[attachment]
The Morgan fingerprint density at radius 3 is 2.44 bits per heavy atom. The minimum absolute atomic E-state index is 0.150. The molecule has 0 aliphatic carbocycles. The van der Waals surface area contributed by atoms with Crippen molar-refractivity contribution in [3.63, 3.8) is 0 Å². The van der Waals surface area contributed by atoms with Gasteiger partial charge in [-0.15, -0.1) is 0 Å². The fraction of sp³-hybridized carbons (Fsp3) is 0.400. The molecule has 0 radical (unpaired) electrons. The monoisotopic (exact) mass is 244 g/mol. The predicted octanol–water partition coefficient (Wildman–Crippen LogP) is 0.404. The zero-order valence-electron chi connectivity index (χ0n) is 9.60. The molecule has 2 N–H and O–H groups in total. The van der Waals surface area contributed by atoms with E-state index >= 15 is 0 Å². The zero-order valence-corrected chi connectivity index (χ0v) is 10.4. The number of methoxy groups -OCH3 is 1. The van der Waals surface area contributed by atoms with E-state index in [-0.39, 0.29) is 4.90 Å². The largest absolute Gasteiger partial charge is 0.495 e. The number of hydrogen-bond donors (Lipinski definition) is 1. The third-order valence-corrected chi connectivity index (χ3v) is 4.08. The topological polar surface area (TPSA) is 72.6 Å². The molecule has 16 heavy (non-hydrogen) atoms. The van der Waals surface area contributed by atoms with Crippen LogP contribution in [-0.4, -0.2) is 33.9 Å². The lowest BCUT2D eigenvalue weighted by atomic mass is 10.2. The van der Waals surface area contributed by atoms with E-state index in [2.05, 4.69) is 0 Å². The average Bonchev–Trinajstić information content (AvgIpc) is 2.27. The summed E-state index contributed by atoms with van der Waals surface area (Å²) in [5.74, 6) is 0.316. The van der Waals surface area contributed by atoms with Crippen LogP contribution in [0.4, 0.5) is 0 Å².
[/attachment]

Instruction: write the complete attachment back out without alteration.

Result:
The Morgan fingerprint density at radius 3 is 2.44 bits per heavy atom. The minimum absolute atomic E-state index is 0.150. The molecule has 0 aliphatic carbocycles. The van der Waals surface area contributed by atoms with Crippen molar-refractivity contribution in [3.63, 3.8) is 0 Å². The van der Waals surface area contributed by atoms with Gasteiger partial charge in [-0.15, -0.1) is 0 Å². The fraction of sp³-hybridized carbons (Fsp3) is 0.400. The molecule has 0 radical (unpaired) electrons. The monoisotopic (exact) mass is 244 g/mol. The predicted octanol–water partition coefficient (Wildman–Crippen LogP) is 0.404. The zero-order valence-electron chi connectivity index (χ0n) is 9.60. The molecule has 2 N–H and O–H groups in total. The van der Waals surface area contributed by atoms with E-state index >= 15 is 0 Å². The zero-order valence-corrected chi connectivity index (χ0v) is 10.4. The number of methoxy groups -OCH3 is 1. The van der Waals surface area contributed by atoms with E-state index in [-0.39, 0.29) is 4.90 Å². The largest absolute Gasteiger partial charge is 0.495 e. The number of hydrogen-bond donors (Lipinski definition) is 1. The third-order valence-corrected chi connectivity index (χ3v) is 4.08. The topological polar surface area (TPSA) is 72.6 Å². The molecule has 16 heavy (non-hydrogen) atoms. The van der Waals surface area contributed by atoms with Crippen LogP contribution in [-0.4, -0.2) is 33.9 Å². The lowest BCUT2D eigenvalue weighted by atomic mass is 10.2. The van der Waals surface area contributed by atoms with E-state index in [2.05, 4.69) is 0 Å². The average Bonchev–Trinajstić information content (AvgIpc) is 2.27. The summed E-state index contributed by atoms with van der Waals surface area (Å²) in [5.74, 6) is 0.316. The van der Waals surface area contributed by atoms with Crippen LogP contribution in [0.4, 0.5) is 0 Å².